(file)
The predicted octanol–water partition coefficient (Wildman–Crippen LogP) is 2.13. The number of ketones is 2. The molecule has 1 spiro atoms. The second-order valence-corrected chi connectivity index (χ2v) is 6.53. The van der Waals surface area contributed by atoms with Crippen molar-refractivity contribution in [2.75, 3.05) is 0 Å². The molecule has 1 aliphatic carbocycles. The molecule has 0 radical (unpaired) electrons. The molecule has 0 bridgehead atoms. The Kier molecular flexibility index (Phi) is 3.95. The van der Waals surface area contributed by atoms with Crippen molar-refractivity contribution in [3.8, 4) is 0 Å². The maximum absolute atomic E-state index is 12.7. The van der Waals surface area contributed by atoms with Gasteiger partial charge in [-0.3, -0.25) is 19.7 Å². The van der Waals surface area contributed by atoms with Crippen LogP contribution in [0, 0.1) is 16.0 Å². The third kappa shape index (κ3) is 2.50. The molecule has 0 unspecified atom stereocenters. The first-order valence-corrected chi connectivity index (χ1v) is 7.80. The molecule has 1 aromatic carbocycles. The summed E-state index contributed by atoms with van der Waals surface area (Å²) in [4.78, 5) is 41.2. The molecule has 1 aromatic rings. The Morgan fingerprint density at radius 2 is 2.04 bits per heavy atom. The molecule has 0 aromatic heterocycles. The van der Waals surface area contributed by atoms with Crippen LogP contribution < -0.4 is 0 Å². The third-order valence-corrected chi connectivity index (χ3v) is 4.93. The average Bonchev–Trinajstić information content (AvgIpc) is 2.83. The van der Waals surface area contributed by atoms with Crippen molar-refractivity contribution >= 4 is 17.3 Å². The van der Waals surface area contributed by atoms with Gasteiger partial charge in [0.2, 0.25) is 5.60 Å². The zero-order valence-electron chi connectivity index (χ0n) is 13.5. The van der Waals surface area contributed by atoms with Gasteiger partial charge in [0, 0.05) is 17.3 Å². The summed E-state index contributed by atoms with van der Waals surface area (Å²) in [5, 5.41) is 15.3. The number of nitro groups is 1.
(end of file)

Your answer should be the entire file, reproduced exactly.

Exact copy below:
The predicted octanol–water partition coefficient (Wildman–Crippen LogP) is 2.13. The number of ketones is 2. The molecule has 1 spiro atoms. The second-order valence-corrected chi connectivity index (χ2v) is 6.53. The van der Waals surface area contributed by atoms with Crippen molar-refractivity contribution in [2.75, 3.05) is 0 Å². The molecule has 1 aliphatic carbocycles. The molecule has 0 radical (unpaired) electrons. The molecule has 0 bridgehead atoms. The Kier molecular flexibility index (Phi) is 3.95. The van der Waals surface area contributed by atoms with Crippen molar-refractivity contribution in [3.8, 4) is 0 Å². The maximum absolute atomic E-state index is 12.7. The van der Waals surface area contributed by atoms with Gasteiger partial charge in [-0.3, -0.25) is 19.7 Å². The van der Waals surface area contributed by atoms with Crippen LogP contribution in [0, 0.1) is 16.0 Å². The third kappa shape index (κ3) is 2.50. The molecule has 0 unspecified atom stereocenters. The first-order valence-corrected chi connectivity index (χ1v) is 7.80. The molecule has 1 aromatic carbocycles. The summed E-state index contributed by atoms with van der Waals surface area (Å²) in [4.78, 5) is 41.2. The molecule has 1 aromatic rings. The Morgan fingerprint density at radius 2 is 2.04 bits per heavy atom. The molecule has 0 aromatic heterocycles. The van der Waals surface area contributed by atoms with Crippen LogP contribution < -0.4 is 0 Å². The third-order valence-corrected chi connectivity index (χ3v) is 4.93. The average Bonchev–Trinajstić information content (AvgIpc) is 2.83. The van der Waals surface area contributed by atoms with Crippen molar-refractivity contribution >= 4 is 17.3 Å². The van der Waals surface area contributed by atoms with Gasteiger partial charge in [0.2, 0.25) is 5.60 Å². The zero-order valence-electron chi connectivity index (χ0n) is 13.5. The van der Waals surface area contributed by atoms with Gasteiger partial charge in [0, 0.05) is 17.3 Å². The summed E-state index contributed by atoms with van der Waals surface area (Å²) in [5, 5.41) is 15.3. The number of nitro groups is 1.